Letter from the Editor
My dependence on oil came into sharp focus as I worked on this issue. Driving a car (one with good gas mileage, but that still burns fossil fuels); heating my home with oil—those are the more obvious signs of my reliance on petroleum. But I now see that petroleum products permeate every aspect of my life, from the petrochemicals that make industrial agriculture possible to the plastics that make up the keyboard I'm using.
Can we live without oil? Can I?
Like it or not, I'm realizing that before long, we're going to have to learn how to live with a lot less. This is true for several reasons, any one of which would be motivation enough, but together, the picture is stark:
• Scientists, normally wary of emotional appeals, are issuing alarming warnings about the dangers of climate change.
• The war in Iraq is not going well, and the continued use of military force to guarantee access to oil supplies is deeply problematic.
• Exploration and exploitation of oil supplies continues to degrade what remains of pristine habitats and the lands of indigenous peoples.
• Production of oil is at or near its peak, and even the most optimistic estimates say production will begin an inexorable decline within a generation. Meanwhile, consumption continues to rise, notably in the U.S. and China. It is difficult to imagine that oil will remain cheap and available as this gap between supply and demand widens.
The age of oil may well be coming to an end, and the transition will not be easy. We may have to give up much that we have become accustomed to, not because doing so is politically expedient—it is not—but because the Earth can provide only so much.
Thom Hartmann points out that other civilizations have collapsed after exhausting their primary energy sources and running out of ways to conquer other peoples'. (See Hartmann article).
Since this is an interconnected world, this collapse, unlike previous ones, could affect the entire globe. But our interconnectedness also means we can draw on a wider range of capacities and wisdoms as we make the transition to a post-petroleum world. Our way of life in such a world will change—but it may be a change for the better.
If we were to embark seriously on a campaign to achieve energy independence through renewables and efficiency, as the Apollo Project proposes, millions of jobs would be created that could not be uprooted and sent abroad (see Din article).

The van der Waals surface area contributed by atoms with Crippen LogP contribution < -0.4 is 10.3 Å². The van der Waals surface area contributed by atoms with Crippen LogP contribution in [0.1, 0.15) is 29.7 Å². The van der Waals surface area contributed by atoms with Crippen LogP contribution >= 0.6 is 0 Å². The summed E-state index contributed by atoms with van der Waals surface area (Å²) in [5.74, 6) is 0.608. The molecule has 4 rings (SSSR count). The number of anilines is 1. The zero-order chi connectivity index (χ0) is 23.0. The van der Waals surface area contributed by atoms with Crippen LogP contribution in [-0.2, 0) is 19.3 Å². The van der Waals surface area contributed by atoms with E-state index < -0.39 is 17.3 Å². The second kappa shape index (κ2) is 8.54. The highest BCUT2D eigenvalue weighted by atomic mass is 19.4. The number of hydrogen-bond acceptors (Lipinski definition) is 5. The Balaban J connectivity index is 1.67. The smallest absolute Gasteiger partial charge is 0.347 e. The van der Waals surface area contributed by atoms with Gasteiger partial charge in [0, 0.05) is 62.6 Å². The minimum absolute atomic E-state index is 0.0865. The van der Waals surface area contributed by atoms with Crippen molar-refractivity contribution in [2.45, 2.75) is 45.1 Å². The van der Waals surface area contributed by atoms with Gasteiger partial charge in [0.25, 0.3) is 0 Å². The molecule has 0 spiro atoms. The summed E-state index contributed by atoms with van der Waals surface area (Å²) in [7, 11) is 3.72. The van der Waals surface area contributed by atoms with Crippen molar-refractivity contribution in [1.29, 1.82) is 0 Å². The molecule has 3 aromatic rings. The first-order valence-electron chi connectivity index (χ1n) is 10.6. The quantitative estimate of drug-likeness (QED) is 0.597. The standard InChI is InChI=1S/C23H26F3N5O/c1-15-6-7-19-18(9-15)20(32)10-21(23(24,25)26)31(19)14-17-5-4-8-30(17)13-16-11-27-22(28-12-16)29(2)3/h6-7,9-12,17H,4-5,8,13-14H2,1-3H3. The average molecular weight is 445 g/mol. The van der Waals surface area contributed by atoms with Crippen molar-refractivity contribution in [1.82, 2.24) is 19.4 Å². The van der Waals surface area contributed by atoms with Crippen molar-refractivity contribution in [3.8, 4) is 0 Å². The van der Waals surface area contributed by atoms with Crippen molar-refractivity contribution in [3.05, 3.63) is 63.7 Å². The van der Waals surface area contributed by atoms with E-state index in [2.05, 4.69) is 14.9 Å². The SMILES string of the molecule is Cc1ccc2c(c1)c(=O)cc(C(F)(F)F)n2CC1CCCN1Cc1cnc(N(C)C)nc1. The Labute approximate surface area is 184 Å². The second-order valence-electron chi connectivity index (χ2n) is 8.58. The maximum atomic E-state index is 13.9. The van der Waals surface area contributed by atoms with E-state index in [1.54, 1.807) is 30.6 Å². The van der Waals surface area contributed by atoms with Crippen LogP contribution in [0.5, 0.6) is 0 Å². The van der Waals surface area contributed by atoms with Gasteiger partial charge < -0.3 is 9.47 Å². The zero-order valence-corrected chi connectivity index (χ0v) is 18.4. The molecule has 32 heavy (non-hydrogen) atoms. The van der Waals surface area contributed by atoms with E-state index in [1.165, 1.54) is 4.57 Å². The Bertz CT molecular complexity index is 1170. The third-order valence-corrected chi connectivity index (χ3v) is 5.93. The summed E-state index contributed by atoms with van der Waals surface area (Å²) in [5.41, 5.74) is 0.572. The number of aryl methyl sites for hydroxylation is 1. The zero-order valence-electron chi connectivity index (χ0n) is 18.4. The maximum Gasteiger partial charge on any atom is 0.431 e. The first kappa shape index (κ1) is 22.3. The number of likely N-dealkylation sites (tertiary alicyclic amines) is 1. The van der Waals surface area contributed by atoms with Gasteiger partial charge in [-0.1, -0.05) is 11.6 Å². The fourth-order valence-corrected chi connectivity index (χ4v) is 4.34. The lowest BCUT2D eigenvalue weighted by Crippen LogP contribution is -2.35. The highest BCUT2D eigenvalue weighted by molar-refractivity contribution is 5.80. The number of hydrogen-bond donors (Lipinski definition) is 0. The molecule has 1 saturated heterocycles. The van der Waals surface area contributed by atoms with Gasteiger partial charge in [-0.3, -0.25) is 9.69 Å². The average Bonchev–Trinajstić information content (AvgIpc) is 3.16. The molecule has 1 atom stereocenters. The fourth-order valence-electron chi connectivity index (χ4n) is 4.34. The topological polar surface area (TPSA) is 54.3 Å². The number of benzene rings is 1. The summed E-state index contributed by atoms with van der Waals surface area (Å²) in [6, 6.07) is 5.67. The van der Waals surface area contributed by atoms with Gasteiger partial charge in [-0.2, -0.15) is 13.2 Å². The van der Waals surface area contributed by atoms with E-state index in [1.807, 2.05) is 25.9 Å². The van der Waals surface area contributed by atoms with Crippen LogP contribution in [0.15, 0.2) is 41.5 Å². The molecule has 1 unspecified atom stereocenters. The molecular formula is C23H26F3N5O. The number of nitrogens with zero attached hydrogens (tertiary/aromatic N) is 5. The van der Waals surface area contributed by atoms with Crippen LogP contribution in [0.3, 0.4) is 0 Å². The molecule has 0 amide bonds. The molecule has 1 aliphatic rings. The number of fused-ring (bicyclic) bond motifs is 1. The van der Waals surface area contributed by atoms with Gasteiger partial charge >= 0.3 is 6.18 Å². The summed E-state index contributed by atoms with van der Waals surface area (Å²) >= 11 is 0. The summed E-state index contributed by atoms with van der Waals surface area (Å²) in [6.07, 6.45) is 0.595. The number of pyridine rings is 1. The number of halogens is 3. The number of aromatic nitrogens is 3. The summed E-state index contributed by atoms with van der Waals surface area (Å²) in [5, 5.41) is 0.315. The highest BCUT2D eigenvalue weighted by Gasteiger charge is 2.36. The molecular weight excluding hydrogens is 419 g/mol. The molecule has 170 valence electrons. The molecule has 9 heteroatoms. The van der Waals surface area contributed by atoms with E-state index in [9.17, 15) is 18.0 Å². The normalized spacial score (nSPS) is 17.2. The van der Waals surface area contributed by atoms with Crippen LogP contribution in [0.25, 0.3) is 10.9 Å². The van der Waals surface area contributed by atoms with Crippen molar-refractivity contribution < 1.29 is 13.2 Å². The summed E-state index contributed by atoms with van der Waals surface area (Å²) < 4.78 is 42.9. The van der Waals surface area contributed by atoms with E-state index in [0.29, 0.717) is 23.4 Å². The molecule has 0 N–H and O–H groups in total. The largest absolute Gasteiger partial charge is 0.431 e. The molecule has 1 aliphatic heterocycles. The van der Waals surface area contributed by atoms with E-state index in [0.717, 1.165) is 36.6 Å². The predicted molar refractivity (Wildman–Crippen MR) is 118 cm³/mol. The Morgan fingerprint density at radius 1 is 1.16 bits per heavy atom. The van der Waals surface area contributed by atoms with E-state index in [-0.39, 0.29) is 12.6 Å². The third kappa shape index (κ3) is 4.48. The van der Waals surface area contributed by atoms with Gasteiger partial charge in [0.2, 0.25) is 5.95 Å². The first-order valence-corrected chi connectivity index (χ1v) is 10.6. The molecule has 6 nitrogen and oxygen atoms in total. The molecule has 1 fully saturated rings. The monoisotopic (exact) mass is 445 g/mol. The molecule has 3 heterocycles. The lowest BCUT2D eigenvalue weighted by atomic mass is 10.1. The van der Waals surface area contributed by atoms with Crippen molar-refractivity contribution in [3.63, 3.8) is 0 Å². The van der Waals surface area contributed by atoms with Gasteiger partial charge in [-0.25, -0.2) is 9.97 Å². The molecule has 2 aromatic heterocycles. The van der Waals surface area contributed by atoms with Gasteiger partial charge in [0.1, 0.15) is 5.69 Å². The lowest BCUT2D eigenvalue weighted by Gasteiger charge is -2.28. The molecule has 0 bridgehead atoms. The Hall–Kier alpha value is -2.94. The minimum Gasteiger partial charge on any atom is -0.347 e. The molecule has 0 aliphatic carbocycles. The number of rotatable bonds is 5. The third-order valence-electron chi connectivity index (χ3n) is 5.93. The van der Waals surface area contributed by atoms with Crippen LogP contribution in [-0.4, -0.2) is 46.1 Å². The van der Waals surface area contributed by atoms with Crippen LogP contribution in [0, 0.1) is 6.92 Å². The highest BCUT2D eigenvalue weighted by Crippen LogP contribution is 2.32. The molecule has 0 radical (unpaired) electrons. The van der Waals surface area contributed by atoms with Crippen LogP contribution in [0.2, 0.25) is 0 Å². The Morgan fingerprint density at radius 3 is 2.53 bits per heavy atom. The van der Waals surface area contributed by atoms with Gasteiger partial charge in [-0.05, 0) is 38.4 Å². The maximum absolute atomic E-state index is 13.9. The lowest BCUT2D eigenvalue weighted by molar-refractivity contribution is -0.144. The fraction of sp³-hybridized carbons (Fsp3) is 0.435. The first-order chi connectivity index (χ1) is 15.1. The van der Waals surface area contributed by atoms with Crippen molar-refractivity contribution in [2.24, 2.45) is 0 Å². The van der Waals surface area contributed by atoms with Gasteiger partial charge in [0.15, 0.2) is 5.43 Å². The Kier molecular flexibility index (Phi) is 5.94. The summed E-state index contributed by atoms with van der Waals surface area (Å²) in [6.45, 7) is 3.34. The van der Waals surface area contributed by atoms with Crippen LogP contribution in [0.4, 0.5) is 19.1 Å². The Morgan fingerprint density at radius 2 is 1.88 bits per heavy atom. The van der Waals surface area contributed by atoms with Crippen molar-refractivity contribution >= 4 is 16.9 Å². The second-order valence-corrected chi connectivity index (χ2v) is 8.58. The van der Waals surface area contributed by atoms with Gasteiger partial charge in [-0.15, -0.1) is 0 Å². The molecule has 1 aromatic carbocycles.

We in the United States could begin mending a damaged international reputation by taking responsibility for our contribution to climate change and by moving away from a foreign policy driven by oil dependence.
We could stop degrading indigenous peoples' lands and waters and instead support their move to wind production (see YES! Summer 2003).
We would be safer. Renewables and energy efficiency measures are decentralized and less vulnerable to attack and to Enron-style market manipulation. (Try picturing a terrorist plot against energy-efficient light bulbs or solar collectors!)
We may re-localize our economies as the energy costs of shipping create a bias for local and regional production. Perhaps we'll travel less frequently, but stay longer to savor the experience.
We might have to abandon the failed dream of suburbia, which rests heavily on over-consumption, automobiles, and loneliness, and reacquaint ourselves with life in towns and cities, embracing them as they do in Europe. We might rediscover a sense of community and a sense of place, and see that our wellbeing relies not on the compressed remains of ancient organic matter, but on the water, sunlight, wind, and soils of our immediate environs.
We know a lot about why we must act, what to do, and how to do it. The question that will determine the sort of world our children's children inherit is a simpler one: will we choose to do what needs to be done?
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